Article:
A recent online profile described youngest brother Garth Colfax as a ‘computer geek’ who lives in Sacramento and works with developmentally disabled people.
David Colfax told an interviewer that the mixed background of the brothers suggests the family’s homeschooling methods and not genetics accounts for the academic successes.
Colfax told the Associated Press that his sons “are not geniuses; rather they are highly motivated and enjoy learning.”
Mary Schmich, a writer for the Chicago Tribune, wrote a profile of the Colfax family after eldest son Grant was admitted to Harvard, a milestone that garnered publicity nationwide.
Schmich wrote that the appeal of the Colfax story to the public went beyond their success in college admissions.
“Not only did they drop out of ‘The System’ and then have their kids win one of the highest prizes – keys to the Ivy League kingdom – but they also raised children who learned to love, honor, and obey Mom and Dad even as they read John Dos Passos, solved algebra problems, and milked goats.”
Schmich concluded that in a “world of punk, crack and rock, that impresses a lot of people.”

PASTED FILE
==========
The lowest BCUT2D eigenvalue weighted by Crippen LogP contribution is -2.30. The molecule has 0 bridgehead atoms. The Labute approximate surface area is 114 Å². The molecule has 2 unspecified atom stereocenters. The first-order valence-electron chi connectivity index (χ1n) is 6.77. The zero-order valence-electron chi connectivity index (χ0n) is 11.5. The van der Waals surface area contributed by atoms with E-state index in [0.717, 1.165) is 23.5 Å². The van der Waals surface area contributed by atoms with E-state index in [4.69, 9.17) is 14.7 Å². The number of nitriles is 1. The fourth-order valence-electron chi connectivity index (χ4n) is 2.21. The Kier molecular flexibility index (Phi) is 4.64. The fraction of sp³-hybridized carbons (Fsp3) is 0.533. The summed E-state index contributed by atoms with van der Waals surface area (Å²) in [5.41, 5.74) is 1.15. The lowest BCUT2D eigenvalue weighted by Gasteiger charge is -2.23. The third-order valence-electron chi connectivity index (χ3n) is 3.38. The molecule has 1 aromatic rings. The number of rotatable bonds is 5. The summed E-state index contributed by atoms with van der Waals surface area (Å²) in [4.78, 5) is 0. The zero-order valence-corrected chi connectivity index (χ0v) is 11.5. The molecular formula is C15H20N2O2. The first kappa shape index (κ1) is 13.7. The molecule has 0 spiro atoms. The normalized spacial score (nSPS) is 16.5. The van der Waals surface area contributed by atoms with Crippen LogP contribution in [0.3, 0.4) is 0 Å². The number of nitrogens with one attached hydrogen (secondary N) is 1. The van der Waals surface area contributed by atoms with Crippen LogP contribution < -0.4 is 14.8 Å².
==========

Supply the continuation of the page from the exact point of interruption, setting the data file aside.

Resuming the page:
The Chicago journalist described Colfax, then age 50, as a man who retained an air of “enfant terrible” with a “curmudgeonly streak.” The description resonated with Mendocino County neighbors, and former political associates of David Colfax.
“Colfax was a difficult man, no doubt,” recalled Editor Bruce Anderson of the Anderson Valley Advertiser. Yet the two men and their families were close for many years.
“I will say, though, when we were friends, he was a great drinking buddy. Nobody ever said he was stupid or boring,” said Anderson.
Micki Colfax, a former high school English teacher who graduated from Penn State, met her husband when she was 18. David Colfax was born in 1936 and grew up near the steel mills in Pittsburg, Pennsylvania. He was the first in his family to attend college.
The couple was described by writer Schmich as “city intellectuals who headed for the hills only after fate forced them out of tamer places.”
Micki and David Colfax believe that his involvement and multiple arrests during Vietnam War protests and other political issues led to his being denied tenure at Washington University in St. Louis. The couple became convinced he became “blacklisted” in academic circles.
The couple lived briefly in Berkeley before landing in Mendocino County in 1973, where they bought 47 acres on a remote ridgetop five miles from Boonville. Besides the family home, the land has a secluded cabin that Editor Anderson once jokingly described as the area’s only “Marxist intellectual guest house.”
Micki Colfax acknowledged her husband’s blunt nature sometimes led to trouble.
“But he was one of a kind,” she said. “His soul is here with me, and for that I am grateful.”
Drew Colfax said his family plans a public celebration of his father’s life next Spring. Memorials to the Anderson Valley Housing Association, P.O. Box 341, Philo, Ca., have been suggested.